Music Review

Radiohead Producing Worse Music Is Still Better Than Most

Radiohead decided to announce their new album less than a week before it gets released, though it is released digitally, like In Rainbows, it is not being released for free or for donation.

King of Limbs is good, the only problem is that for Radiohead good isn’t good enough. This is a band that bent ideas and created masterpieces. This is the band that saved rock and roll by destroying it. This is the band that remained rock and roll yet made the guitar a background instrument. They may have ruffled feathers with these decisions, but they remained artists creating art.

This is heading towards being to most negative review of a good album ever, but it isn’t my fault they set the bar so high. Other than Led Zeppelin and The Beatles I can’t think of a band that had a four album run as epic as Radiohead (if you omit Yellow Submarine the Beatles would be at six consecutive world changers). The Bends through Amnesiac define this generation’s musical period from an artistic perspective.

What then do Hail to the Thief, In Rainbows and The King of Limbs represent? I wouldn’t compare Radiohead to the athlete that won’t retire. In athletics the sportsman has to retire because of age and the physical nature of his discipline. Radiohead is more like the sports dynasty going through a down period. The Yankees didn’t win a World Series and weren’t very relevant for about a decade, they were eventually able to bounce back. I hope Radiohead will do the same, maybe they’re just not bored with their off center electronic sound yet.  At least not as bored as I’m getting with it.

I used to be the guy that was annoyed when someone said that they wished Radiohead went back to a more The Bends style guitar playing, the kind of guy that still requests “Creep” on his local radio station or would scream it out during a concert. Like most fans I understand that the band had left that sound behind.  I find myself wishing their next new album will lean more towards the guitar, it’s wishful thinking, I know. I just got so used to Radiohead being unconventional rather than living up to the status quo, even if was their work that created the status quo.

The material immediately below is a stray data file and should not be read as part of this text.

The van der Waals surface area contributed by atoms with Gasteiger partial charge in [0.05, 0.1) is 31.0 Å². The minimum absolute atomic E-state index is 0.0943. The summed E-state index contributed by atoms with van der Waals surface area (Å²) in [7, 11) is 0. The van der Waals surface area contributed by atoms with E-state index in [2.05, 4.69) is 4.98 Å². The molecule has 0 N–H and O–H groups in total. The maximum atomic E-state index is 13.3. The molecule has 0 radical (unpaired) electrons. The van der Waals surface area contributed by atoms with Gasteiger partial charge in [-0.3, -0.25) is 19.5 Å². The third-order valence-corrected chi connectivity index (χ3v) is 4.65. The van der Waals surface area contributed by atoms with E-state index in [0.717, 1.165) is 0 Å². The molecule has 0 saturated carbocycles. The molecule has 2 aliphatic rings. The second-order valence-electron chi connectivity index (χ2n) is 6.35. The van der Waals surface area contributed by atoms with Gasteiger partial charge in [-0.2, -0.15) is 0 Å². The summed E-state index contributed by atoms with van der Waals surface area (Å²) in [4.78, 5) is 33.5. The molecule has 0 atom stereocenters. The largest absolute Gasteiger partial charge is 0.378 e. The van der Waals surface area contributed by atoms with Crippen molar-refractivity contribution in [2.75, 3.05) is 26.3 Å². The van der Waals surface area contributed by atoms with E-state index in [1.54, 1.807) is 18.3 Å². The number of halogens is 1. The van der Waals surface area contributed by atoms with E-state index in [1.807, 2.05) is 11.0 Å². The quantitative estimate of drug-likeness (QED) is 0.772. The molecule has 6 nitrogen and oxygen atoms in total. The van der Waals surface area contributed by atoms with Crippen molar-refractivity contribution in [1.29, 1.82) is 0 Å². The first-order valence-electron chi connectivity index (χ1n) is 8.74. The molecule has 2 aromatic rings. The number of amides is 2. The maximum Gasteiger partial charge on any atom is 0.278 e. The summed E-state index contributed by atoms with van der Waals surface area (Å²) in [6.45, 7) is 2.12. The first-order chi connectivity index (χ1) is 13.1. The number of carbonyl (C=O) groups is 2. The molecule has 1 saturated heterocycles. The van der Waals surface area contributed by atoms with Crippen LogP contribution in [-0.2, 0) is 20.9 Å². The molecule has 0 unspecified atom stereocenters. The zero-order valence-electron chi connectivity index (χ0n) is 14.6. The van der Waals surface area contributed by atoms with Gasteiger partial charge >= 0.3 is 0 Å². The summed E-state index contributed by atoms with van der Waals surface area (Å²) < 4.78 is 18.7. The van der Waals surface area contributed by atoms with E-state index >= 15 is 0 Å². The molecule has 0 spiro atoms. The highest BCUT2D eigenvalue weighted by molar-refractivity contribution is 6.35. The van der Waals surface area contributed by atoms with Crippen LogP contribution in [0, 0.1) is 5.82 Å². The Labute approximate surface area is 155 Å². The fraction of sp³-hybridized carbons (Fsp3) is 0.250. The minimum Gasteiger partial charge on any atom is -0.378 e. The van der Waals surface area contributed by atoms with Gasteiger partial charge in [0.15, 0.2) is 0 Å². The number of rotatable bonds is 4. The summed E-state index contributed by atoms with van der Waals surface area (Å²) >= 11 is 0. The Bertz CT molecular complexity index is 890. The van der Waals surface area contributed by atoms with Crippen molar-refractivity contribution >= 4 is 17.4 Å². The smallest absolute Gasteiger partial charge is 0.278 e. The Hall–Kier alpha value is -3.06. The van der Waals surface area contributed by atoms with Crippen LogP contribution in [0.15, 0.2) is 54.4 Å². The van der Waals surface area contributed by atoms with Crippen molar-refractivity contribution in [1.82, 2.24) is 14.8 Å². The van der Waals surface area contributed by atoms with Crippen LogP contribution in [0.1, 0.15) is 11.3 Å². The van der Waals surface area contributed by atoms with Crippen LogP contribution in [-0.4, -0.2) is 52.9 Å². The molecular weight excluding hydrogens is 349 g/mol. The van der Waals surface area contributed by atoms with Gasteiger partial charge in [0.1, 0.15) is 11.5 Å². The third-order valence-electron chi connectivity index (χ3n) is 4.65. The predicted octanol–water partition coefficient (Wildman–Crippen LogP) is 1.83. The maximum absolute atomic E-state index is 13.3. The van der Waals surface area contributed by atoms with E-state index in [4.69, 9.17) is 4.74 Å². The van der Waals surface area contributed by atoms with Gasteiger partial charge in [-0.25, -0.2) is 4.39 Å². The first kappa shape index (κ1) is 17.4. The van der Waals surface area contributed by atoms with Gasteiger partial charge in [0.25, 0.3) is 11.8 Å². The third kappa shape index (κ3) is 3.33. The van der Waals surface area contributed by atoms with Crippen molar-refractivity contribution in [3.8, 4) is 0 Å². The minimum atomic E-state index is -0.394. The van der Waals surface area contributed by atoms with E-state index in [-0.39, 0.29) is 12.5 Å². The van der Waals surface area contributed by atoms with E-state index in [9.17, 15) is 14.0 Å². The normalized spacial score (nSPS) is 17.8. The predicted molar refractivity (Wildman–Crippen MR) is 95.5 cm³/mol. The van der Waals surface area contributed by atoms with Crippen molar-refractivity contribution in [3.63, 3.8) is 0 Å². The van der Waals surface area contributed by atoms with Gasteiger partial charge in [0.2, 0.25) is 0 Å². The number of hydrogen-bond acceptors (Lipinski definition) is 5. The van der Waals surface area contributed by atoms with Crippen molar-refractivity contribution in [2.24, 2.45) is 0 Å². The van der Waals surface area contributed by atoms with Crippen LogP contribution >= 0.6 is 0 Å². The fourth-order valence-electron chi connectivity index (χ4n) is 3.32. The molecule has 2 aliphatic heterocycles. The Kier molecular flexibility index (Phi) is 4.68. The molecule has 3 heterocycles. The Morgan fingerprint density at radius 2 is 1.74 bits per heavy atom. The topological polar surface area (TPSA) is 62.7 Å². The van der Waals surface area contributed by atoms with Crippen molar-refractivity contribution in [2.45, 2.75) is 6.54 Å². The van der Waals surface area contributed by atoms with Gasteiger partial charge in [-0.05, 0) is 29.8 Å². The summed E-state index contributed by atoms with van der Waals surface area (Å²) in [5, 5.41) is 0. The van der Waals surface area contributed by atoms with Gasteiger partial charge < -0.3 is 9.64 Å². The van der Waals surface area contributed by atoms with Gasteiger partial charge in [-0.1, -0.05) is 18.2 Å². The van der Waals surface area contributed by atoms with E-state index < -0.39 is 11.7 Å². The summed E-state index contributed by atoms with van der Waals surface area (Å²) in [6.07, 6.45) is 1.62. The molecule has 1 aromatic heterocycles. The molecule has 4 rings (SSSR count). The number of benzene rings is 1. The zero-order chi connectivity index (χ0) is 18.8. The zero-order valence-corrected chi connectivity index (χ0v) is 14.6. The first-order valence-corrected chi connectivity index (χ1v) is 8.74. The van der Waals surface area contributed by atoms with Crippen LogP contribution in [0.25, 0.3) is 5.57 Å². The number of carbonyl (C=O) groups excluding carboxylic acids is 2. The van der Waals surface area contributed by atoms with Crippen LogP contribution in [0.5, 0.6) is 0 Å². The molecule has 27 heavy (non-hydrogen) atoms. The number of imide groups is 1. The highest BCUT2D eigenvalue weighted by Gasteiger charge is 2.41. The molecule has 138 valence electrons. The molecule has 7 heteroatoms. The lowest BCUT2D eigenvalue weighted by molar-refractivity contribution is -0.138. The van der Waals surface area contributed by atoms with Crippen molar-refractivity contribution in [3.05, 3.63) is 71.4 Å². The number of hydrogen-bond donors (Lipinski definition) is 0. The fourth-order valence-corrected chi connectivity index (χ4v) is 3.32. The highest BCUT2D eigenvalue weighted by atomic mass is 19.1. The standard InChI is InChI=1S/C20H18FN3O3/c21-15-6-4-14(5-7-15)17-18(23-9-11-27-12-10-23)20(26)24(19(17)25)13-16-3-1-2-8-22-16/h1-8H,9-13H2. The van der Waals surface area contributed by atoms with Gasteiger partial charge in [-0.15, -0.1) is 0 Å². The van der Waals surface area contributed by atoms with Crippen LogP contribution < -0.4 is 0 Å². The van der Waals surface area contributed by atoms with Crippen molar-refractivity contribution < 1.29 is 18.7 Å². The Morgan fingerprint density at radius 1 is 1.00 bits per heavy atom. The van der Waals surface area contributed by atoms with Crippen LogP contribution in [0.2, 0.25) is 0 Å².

King of Limbs, just like its predecessors Hail to the Thief, and In Rainbows are fine albums that will have many plays on my Ipod. King of Limbs has some solid moments; I especially like the song order, each song flows into the next with the upbeat songs in the right places, the slow droning songs where they all should be, kept together by Thom Yorke’s instantly recognizable falsetto voice. I like the way the album comes to a close, with the tracks “Codex”, “Give up the Ghost” and “Seperator.” “Give up the Ghost” is one of the band’s most haunting pieces and the album’s closer is built around a quick drum beat that is the only thing keeping it from being as surreal as “Give up the Ghost.”

I’m enjoying the new album. I feel that Hail to the Thief is underrated and I still listen to In Rainbows, although I probably couldn’t tell you any of the album’s song names off the top of my head. I suppose it would be too much to expect a continuous stream of classics, the biggest problem though with the last three albums is that they take away from Okay Computer, Kid A and Amnesiac. If a different band released the last three albums, we could say that they were heavily influenced by Radiohead. Instead Hail to the Thief sounds like a B-side record from the Okay Computer sessions. The blips and bleeps and ethereal sounds found in Kid A & Amnesiac (that so exquisitely annoyed the “play more guitar” crowd) are now inserted into more conventional songs, making those albums really sound like a series of bleeps & blips pasted onto an ethereal landscape. I’m afraid a younger listener will listen to the last three albums and not really “get” OK Computer and his cousins Kid A & Amnesiac. That’s sad, but we’ll see, perhaps Radiohead has a plan. Perhaps this is what they want.  Maybe they’re playing with my mind.

PS. As a parting shot, these last three more conventional albums in my eyes have exposed the fact that Thom Yorke’s lyrics don’t really make any sense.

Christopher Sarda